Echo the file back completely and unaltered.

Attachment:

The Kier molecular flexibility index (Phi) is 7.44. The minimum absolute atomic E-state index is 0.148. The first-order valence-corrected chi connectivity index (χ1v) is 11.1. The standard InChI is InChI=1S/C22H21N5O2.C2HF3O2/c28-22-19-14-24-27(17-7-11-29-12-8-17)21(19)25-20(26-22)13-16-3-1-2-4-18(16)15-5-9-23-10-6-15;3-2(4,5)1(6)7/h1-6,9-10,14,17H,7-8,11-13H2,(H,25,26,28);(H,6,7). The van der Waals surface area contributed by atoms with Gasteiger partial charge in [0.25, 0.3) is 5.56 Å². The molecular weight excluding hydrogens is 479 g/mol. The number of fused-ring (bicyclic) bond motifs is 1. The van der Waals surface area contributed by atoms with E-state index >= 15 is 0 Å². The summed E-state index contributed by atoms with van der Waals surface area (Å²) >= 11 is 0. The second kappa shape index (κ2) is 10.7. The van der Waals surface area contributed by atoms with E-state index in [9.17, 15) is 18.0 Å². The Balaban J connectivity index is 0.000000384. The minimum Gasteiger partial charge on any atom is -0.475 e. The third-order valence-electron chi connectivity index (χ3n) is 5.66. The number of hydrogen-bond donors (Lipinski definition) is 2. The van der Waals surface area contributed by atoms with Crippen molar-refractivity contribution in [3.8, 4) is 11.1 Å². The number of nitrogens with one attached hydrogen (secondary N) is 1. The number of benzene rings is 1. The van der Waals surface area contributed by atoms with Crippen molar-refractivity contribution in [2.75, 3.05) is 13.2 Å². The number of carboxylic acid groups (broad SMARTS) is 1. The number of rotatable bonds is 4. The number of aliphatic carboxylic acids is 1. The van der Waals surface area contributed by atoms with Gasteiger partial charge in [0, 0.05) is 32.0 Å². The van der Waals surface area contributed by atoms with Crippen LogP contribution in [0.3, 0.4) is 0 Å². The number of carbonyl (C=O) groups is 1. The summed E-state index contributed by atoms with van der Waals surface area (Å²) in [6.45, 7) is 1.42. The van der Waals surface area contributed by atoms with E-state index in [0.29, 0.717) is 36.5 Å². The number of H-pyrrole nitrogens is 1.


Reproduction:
The Kier molecular flexibility index (Phi) is 7.44. The minimum absolute atomic E-state index is 0.148. The first-order valence-corrected chi connectivity index (χ1v) is 11.1. The standard InChI is InChI=1S/C22H21N5O2.C2HF3O2/c28-22-19-14-24-27(17-7-11-29-12-8-17)21(19)25-20(26-22)13-16-3-1-2-4-18(16)15-5-9-23-10-6-15;3-2(4,5)1(6)7/h1-6,9-10,14,17H,7-8,11-13H2,(H,25,26,28);(H,6,7). The van der Waals surface area contributed by atoms with Gasteiger partial charge in [0.25, 0.3) is 5.56 Å². The molecular weight excluding hydrogens is 479 g/mol. The number of fused-ring (bicyclic) bond motifs is 1. The van der Waals surface area contributed by atoms with E-state index >= 15 is 0 Å². The summed E-state index contributed by atoms with van der Waals surface area (Å²) >= 11 is 0. The second kappa shape index (κ2) is 10.7. The van der Waals surface area contributed by atoms with E-state index in [9.17, 15) is 18.0 Å². The Balaban J connectivity index is 0.000000384. The minimum Gasteiger partial charge on any atom is -0.475 e. The third-order valence-electron chi connectivity index (χ3n) is 5.66. The number of hydrogen-bond donors (Lipinski definition) is 2. The van der Waals surface area contributed by atoms with Crippen molar-refractivity contribution in [3.8, 4) is 11.1 Å². The number of nitrogens with one attached hydrogen (secondary N) is 1. The number of benzene rings is 1. The van der Waals surface area contributed by atoms with Crippen molar-refractivity contribution in [2.75, 3.05) is 13.2 Å². The number of carboxylic acid groups (broad SMARTS) is 1. The number of rotatable bonds is 4. The number of aliphatic carboxylic acids is 1. The van der Waals surface area contributed by atoms with Gasteiger partial charge in [0, 0.05) is 32.0 Å². The van der Waals surface area contributed by atoms with Crippen LogP contribution in [0.3, 0.4) is 0 Å². The number of carbonyl (C=O) groups is 1. The summed E-state index contributed by atoms with van der Waals surface area (Å²) in [6.45, 7) is 1.42. The van der Waals surface area contributed by atoms with E-state index in [0.29, 0.717) is 36.5 Å². The number of H-pyrrole nitrogens is 1.